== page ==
A large-scale study that tracked 80,000 adults over 20 years found that swimmers have a reduced risk of dying from heart disease! The risk of death from all heart concerns was reduced by a staggering 41%.
If you’ve decided that you’re going to build a pool in your Katy, TX home, you’ve made a great decision. We hope the value of your home and your health will both improve! But now there’s another major decision to make – salt vs chlorine pool.
There are pros and cons to both, but we hope our discussion will help you find the right fit.
Types of Pools Available Today
Before we get into the pros and cons of building a salt vs chlorine pool, we have to get one thing out of the way. There’s actually chlorine in both of them.
But if you’re not a fan of chlorine, the good news is that the level is much lower in a saltwater pool than it would be in a regular pool. But chlorine is still important to keep nasty bacteria and viruses like salmonella and E. coli at bay.
How Saltwater Pools Work
No surprises here, you have to add salt to saltwater pools. But then the water passes through a saltwater chlorinator.
Salt is naturally made up of sodium and chlorine atoms.
A saltwater chlorinator passes an electrical charge through the salt. This breaks the bond between the sodium and the chlorine. This chlorine can then keep your pool clean by killing bacteria and viruses.
A control panel on the chlorinator tells you if the concentration of salt in the pool is high enough. If you’re thinking of building a pool, remember that you’ll need to buy salt. A typical pool may need over 220 lbs of salt, but don’t worry, it’ll last for some time.
And don’t worry – this isn’t some fancy Himalayan salt. Just regular ol’ table salt will do fine and it’s relatively inexpensive to buy in bulk.
How Chlorinated Pools Work
Chlorine pools require you to add either chlorine tablets, powder, or liquid to the pool water. These pool chemicals keep the water safe, but regular pool maintenance is needed to keep them at the correct level.
You’ll need to regularly test the pH, chlorine, and other factors to make sure it’s safe. You can get test kits for this purpose and you’ll need to test and adjust your water around 3 times a week when you’re using it.
Saltwater Pool Advantages
Lots of people aren’t crazy about storing and working with chlorine. It’s pretty nasty stuff if not used carefully. But with a saltwater pool all you’ll need to store is a large quantity of salt.
With chlorine pools, you have to constantly test them throughout the summer and make small adjustments. Typically with a saltwater pool, you only need to test them a few times a year. It’s easier to maintain the correct balance in the water.
Another pro is that a lot of people just prefer the experience of swimming in a saltwater pool. The water is softer and more comfortable and the lower chlorine levels mean it doesn’t usually cause stinging eyes.
Just don’t expect it to be like swimming in the sea. The salt levels are way lower and the water may not even taste particularly salty. Saltwater is also kinder to the skin and the hair.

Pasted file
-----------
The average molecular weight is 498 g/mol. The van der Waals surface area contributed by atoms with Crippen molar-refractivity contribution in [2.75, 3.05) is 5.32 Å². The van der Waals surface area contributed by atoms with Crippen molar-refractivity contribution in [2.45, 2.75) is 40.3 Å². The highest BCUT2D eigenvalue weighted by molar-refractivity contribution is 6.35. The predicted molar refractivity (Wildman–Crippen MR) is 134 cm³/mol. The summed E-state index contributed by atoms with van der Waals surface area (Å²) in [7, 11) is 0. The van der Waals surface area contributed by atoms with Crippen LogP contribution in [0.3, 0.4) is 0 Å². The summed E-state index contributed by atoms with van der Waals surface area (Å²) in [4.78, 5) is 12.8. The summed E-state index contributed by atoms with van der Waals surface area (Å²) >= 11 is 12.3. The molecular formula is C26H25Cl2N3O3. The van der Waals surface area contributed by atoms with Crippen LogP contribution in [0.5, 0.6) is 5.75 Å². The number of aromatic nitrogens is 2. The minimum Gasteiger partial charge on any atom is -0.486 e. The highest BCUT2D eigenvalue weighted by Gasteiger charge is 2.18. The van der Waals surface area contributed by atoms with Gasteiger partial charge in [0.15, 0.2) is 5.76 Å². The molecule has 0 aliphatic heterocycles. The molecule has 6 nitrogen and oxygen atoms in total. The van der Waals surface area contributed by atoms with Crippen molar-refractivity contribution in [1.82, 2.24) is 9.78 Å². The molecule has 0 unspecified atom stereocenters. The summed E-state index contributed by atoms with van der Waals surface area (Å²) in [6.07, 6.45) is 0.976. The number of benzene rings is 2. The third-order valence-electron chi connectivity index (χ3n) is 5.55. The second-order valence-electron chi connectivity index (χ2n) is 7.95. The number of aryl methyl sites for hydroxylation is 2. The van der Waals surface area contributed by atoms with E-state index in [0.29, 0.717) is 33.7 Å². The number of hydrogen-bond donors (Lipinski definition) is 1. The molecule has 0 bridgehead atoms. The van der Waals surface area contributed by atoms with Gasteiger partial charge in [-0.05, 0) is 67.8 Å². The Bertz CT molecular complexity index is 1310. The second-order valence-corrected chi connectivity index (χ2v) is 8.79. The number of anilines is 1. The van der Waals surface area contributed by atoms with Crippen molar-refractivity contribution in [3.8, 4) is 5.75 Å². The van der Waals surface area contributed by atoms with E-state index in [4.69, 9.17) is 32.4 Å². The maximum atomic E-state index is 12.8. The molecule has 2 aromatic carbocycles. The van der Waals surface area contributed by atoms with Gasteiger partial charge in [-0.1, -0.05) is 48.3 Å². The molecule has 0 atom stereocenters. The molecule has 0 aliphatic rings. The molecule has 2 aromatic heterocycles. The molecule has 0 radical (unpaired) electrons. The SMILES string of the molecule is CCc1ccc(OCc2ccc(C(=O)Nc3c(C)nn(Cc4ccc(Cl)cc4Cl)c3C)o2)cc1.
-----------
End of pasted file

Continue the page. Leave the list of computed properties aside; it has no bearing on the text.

Finally, saltwater pools don’t usually develop the chlorine aroma we associate with some swimming pools.
Saltwater Pool Disadvantages
The main disadvantage is that they initially cost a lot more than a chlorine pool.
The reason for this is the saltwater chlorinator. Rather than just paying for a piece of kit that circulates chlorine around the pool, you have to buy a machine that actually makes the chlorine. This can be expensive to buy and repair if it goes wrong.
You may be able to perform simple repairs yourself. But if it goes majorly wrong, you’ll need to call in a pool maintenance company to sort it out.
Salt is also corrosive to many materials used when building a pool. For example, it can eat away at stainless steel, light fixtures, and even stone surfaces. You’ll need to choose your masonry and fixtures very carefully but you might not be able to avoid damage in the long run.
Chlorine Pool Advantages
The major pro of chlorine pools is that they’re common and the chemicals you need are easy to obtain. They’re cheaper to build than saltwater pools. Over time, you will spend more on pool chemicals but they are still relatively cheap.
They need to be tested and maintained, but it’s not a complicated process. After you’ve done it a few times it’ll become second nature.
You also don’t need to pay for electricity to run a saltwater chlorinator. With the cost of electricity rising in Texas by 70% since last summer, it’s important to think about.
Chlorine Pool Disadvantages
The major con of a chlorine pool is that chlorine is a potentially harmful chemical. You’ll need to store it carefully and handle it with care. Plus, when chlorine combines with certain substances, it can give off an unpleasant smell.
You’ll also need to be committed to regularly testing and treating the pool. If you don’t, bacteria could build up.
Some people also find chlorine pools irritate their eyes and skin and damage their hair.
Salt vs Chlorine Pool: The Winner Is…
The fact is that there is no clear winner in the salt vs chlorine pool battle.
Some people will love the fact that they’ll never have to deal with chlorine. For these people, the extra initial expense and possible future damage will outweigh the con that is handling chlorine. Others will appreciate the value that chlorine represents.
Whichever way, you get a pool! And who doesn’t want that in the middle of a Texas summer. Why not talk through the pros and cons of each with a Sahara Construction & Custom Pools expert.
We’ll be happy to help you make the right decision for your home. Call us today at (713) 634-9490 or request a consultation online.